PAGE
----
That will determine where the money for dredging comes from. And more importantly, whether the money that is already available can be used to attack the problem when a dredge is in the lake.

The bar is in an unincorporated section of Harris County. But the City owns the shoreline, and usually the first few hundred feet of channels.

Who will take ownership of problems like Walden’s? These details still need to be worked out.

HB1824 May Help

Ironically, HB1824, which I criticized because I believe it opens the door to river sand mining, may help in cases like Walden’s. The bill allows Harris County Flood Control to take sediment from the San Jacinto and its tributaries without obtaining a permit or paying a fee as long as HCFCD deposits the sediment on private land. (Remember: Lake Houston IS the San Jacinto River.)

I suspect the Walden ditch will become precedent for how such minor tributaries are treated. Walden’s nearness to the West Fork mouth bar would argue for making it part of any dredging program there.

A new year, new challenges!

Posted by Bob Rehak on 1/1/2020 with photo and video from Jack and Greg Toole, and BCAeronautics.

855 Days since Hurricane Harvey and 104 since Imelda

Photos of the Day #244

East Fork Mouth Bar after Harvey.
East Fork Mouth Bar today. Photo taken 12/3/2019, 2+ months after Imelda.

East Fork Mouth Bar Grows 4000 Feet During Harvey and Imelda

If you boat between the San Jacinto East Fork and Lake Houston, perhaps you’ve noticed it’s a little harder getting from A to B lately. The San Jacinto East Fork Mouth Bar has grown approximately four fifths of a mile during the last two storms and the channel depth has decreased 6X.

These three pictures tell the story dramatically.

I took the first after Hurricane Harvey and the second after Tropical Storm Imelda. The third comes from Google Earth BEFORE Harvey.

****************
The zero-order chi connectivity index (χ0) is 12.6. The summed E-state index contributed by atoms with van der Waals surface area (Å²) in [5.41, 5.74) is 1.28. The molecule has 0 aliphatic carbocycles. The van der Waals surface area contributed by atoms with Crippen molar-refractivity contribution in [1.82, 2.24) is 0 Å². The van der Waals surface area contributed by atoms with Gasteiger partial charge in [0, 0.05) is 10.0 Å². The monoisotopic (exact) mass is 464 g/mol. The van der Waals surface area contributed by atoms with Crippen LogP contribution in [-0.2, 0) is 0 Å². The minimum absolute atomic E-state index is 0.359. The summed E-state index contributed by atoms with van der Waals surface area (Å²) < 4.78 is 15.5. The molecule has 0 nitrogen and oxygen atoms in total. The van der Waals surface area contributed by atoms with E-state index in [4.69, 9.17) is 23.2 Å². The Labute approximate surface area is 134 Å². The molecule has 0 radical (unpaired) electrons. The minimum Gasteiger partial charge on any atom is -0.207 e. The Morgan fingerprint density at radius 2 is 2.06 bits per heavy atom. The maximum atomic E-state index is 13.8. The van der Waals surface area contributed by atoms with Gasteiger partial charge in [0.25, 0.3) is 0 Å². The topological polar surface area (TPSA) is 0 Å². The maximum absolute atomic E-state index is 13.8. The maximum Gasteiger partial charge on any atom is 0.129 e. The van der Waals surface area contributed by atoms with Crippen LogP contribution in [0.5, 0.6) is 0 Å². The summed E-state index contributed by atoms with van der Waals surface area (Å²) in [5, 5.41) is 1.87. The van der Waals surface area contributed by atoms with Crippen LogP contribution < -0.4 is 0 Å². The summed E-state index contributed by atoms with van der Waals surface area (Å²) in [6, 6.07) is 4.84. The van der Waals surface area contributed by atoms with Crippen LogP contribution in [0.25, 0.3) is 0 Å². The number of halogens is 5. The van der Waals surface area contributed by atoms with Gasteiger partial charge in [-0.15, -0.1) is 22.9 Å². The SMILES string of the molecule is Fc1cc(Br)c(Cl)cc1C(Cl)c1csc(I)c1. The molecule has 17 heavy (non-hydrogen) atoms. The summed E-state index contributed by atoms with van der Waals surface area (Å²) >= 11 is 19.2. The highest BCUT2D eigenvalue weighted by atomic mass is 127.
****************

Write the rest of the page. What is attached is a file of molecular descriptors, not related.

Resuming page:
East Fork Mouth Bar After Harvey

Looking north toward Kings Point from the East Fork of the San Jacinto River after Harvey. Note fresh sand several feet deep everywhere. Photo taken 9/14/2017, two weeks after Harvey.

East Fork Mouth Bar After Imelda

Extent of East Fork Mouth Bar After Imelda. Photo taken 12/3/2019. Note in this photo how much closer the sandy bottom is to the surface throughout the entire area.

Pre-Harvey to Post-Imelda Growth

Satellite image from January 2017 BEFORE Harvey. Yellow line represents approximate growth in East Fork Mouth bar between then and today – about four fifths of a mile. For alignment purposes, note the tip of the Royal Shores Lake in the first aerial photo and Royal Shores in the second.

Boater Josh Alberson says the maximum channel depth in this area decreased from 18 feet after Harvey to 3 feet after Imelda.

Geologic Change on a Human Time Scale

Note how the leading edge of this growing bar is now almost even with the entrance to Luce Bayou. When we get another storm like Imelda, the East Fork Mouth Bar could block the Interbasin Transfer Project from delivering water to Lake Houston.

Changes like these usually happen on a geologic time scale. They happen so slowly, humans can barely perceive them during the course of a life time. However, Harvey and Imelda produced this change in two years. They provide us with a rare glimpse of a living planet in our own backyard.

If you have children, grandchildren or students, please share these photos with them. They make valuable life lessons about the power of moving water and respect for Mother Nature. They may also stimulate curiosity in Earth sciences and engineering.

Posted by Bob Rehak on 12/23/2019 with depth soundings from Josh Alberson

846 Days since Hurricane Harvey and 95 since Imelda

East Fork Mouth Bar Rapidly Developing

In the 2+ years since Hurricane Harvey, many East Fork residents complained that the West Fork was getting all the media attention and remediation dollars. Imelda may have just changed that narrative. An East Fork Mouth Bar rapidly increased in size during the storm.

Rapid Increase in Sedimentation Between Royal Shores and Luce Bayou

Between Luce Bayou and Royal Shores, Josh Alberson, an East Fork resident and boater says the channel recently measured as much as 18 feet deep. Last weekend, when checking cross-sections on the depth finder of his jet boat, the deepest part of the channel measured three to four feet in that same area. Here’s what it looks like from a helicopter pointing south toward Lake Houston and the FM1960 Bridge.